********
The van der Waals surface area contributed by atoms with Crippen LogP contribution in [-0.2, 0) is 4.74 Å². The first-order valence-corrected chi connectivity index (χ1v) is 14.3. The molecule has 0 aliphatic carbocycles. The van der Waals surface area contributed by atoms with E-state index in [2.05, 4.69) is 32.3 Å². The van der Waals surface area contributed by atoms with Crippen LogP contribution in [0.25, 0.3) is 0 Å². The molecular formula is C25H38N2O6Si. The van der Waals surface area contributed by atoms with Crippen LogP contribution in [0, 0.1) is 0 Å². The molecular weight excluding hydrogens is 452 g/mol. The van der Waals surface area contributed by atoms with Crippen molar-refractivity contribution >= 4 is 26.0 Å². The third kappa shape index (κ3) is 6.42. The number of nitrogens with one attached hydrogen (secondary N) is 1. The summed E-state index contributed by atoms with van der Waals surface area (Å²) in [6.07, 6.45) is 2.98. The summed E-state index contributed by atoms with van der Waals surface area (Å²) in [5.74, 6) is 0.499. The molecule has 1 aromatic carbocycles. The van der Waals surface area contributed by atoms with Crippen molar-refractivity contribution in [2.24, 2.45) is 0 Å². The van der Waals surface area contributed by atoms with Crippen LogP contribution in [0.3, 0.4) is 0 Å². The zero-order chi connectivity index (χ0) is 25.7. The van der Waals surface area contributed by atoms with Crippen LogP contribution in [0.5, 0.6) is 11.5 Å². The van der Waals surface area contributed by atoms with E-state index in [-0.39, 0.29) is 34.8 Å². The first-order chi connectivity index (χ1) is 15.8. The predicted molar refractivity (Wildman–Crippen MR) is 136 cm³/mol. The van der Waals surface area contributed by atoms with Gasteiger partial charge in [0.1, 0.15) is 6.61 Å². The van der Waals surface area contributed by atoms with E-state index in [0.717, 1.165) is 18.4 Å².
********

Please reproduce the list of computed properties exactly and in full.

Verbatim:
The van der Waals surface area contributed by atoms with Crippen LogP contribution in [-0.2, 0) is 4.74 Å². The first-order valence-corrected chi connectivity index (χ1v) is 14.3. The molecule has 0 aliphatic carbocycles. The van der Waals surface area contributed by atoms with E-state index in [2.05, 4.69) is 32.3 Å². The van der Waals surface area contributed by atoms with Crippen LogP contribution in [0.25, 0.3) is 0 Å². The molecular formula is C25H38N2O6Si. The van der Waals surface area contributed by atoms with Crippen LogP contribution in [0, 0.1) is 0 Å². The molecular weight excluding hydrogens is 452 g/mol. The van der Waals surface area contributed by atoms with Crippen molar-refractivity contribution >= 4 is 26.0 Å². The third kappa shape index (κ3) is 6.42. The number of nitrogens with one attached hydrogen (secondary N) is 1. The summed E-state index contributed by atoms with van der Waals surface area (Å²) in [6.07, 6.45) is 2.98. The summed E-state index contributed by atoms with van der Waals surface area (Å²) in [5.74, 6) is 0.499. The molecule has 1 aromatic carbocycles. The van der Waals surface area contributed by atoms with Crippen molar-refractivity contribution in [2.24, 2.45) is 0 Å². The van der Waals surface area contributed by atoms with Crippen LogP contribution in [0.3, 0.4) is 0 Å². The zero-order chi connectivity index (χ0) is 25.7. The van der Waals surface area contributed by atoms with Crippen LogP contribution in [0.5, 0.6) is 11.5 Å². The van der Waals surface area contributed by atoms with E-state index in [-0.39, 0.29) is 34.8 Å². The first-order chi connectivity index (χ1) is 15.8. The predicted molar refractivity (Wildman–Crippen MR) is 136 cm³/mol. The van der Waals surface area contributed by atoms with Gasteiger partial charge in [0.1, 0.15) is 6.61 Å². The van der Waals surface area contributed by atoms with E-state index in [0.717, 1.165) is 18.4 Å².